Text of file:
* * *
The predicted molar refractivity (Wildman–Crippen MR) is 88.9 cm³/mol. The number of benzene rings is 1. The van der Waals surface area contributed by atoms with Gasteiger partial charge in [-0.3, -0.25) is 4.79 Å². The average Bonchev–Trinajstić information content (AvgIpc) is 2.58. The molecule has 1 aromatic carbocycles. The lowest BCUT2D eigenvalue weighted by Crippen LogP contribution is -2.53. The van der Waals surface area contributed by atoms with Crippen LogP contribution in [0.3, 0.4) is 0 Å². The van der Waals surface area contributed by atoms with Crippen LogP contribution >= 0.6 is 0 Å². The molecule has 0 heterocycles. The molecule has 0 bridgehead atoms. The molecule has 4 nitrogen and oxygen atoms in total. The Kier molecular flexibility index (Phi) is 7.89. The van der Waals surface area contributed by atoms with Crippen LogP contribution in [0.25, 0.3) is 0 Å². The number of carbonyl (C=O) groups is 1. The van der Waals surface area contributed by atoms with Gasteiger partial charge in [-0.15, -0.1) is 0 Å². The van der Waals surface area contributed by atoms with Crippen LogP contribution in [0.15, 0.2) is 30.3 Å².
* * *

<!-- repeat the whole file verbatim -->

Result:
The predicted molar refractivity (Wildman–Crippen MR) is 88.9 cm³/mol. The number of benzene rings is 1. The van der Waals surface area contributed by atoms with Gasteiger partial charge in [-0.3, -0.25) is 4.79 Å². The average Bonchev–Trinajstić information content (AvgIpc) is 2.58. The molecule has 1 aromatic carbocycles. The lowest BCUT2D eigenvalue weighted by Crippen LogP contribution is -2.53. The van der Waals surface area contributed by atoms with Crippen LogP contribution in [0.3, 0.4) is 0 Å². The van der Waals surface area contributed by atoms with Crippen LogP contribution >= 0.6 is 0 Å². The molecule has 0 heterocycles. The molecule has 0 bridgehead atoms. The molecule has 4 nitrogen and oxygen atoms in total. The Kier molecular flexibility index (Phi) is 7.89. The van der Waals surface area contributed by atoms with Crippen LogP contribution in [0.25, 0.3) is 0 Å². The number of carbonyl (C=O) groups is 1. The van der Waals surface area contributed by atoms with Gasteiger partial charge in [-0.15, -0.1) is 0 Å². The van der Waals surface area contributed by atoms with Crippen LogP contribution in [0.15, 0.2) is 30.3 Å².